Cruising Tips: Knot Log Drain

If you’re like many boatowners, you’ll only learn that the hoses connecting your cockpit drains to the transom through-hulls have failed when you see your floorboards afloat.
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If you’re like many boatowners, you’ll only learn that the hoses connecting your cockpit drains to the transom through-hulls have failed when you see your floorboards afloat. The hoses most often fail over the winter when the freezing cold helps crack them open, and it always seems to happen during particularly windy winters when your cover rips or shifts out of position so as to allow rain and snow into the cockpit. You may also have a keelstepped mast that likes to funnel water into your bilge during winter rain storms, regardless of how secure your cover is.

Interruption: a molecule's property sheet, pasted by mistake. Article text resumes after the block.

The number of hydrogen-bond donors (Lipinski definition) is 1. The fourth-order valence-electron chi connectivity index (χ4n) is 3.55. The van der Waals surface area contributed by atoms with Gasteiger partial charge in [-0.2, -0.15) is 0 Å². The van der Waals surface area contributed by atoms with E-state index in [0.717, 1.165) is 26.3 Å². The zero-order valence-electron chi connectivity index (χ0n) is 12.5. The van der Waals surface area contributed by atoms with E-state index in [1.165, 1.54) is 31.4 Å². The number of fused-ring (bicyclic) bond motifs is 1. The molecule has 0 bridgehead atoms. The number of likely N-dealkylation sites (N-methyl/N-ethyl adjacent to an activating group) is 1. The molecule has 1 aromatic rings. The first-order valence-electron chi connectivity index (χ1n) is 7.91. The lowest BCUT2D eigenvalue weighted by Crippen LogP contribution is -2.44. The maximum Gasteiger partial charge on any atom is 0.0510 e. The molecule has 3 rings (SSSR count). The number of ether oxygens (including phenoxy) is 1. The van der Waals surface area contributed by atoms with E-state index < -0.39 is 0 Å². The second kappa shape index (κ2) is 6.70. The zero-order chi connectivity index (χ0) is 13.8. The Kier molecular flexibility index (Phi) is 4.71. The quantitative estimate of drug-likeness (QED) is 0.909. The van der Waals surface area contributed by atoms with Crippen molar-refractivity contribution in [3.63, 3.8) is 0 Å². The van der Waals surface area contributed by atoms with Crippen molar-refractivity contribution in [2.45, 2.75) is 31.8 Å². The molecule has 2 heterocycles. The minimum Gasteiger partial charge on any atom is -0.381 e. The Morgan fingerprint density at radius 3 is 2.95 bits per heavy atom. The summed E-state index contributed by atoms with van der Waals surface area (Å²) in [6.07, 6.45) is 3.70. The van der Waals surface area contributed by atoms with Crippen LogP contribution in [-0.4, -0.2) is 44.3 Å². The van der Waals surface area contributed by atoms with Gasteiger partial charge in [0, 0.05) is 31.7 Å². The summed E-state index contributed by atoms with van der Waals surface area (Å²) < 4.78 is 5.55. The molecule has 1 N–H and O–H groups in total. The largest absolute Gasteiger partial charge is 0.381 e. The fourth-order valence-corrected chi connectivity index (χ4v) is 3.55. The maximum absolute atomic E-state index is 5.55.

My O’Day 31 has twice been flooded like this over the winter, and both times removing the freezing cold water from the bilge was a nightmare. After the second time, it dawned on me that an easy solution would be to just leave the impeller assembly for my knot log out of its hole for the winter. This way any water that accumulates in the bilge can drain right out. I ran the idea by my yard crew, and they said they recommend the practice. I also decided to put a plastic pot-scrubber ball into the hole to keep critters out. So far the system seems foolproof—although I still make sure to check my cover periodically.

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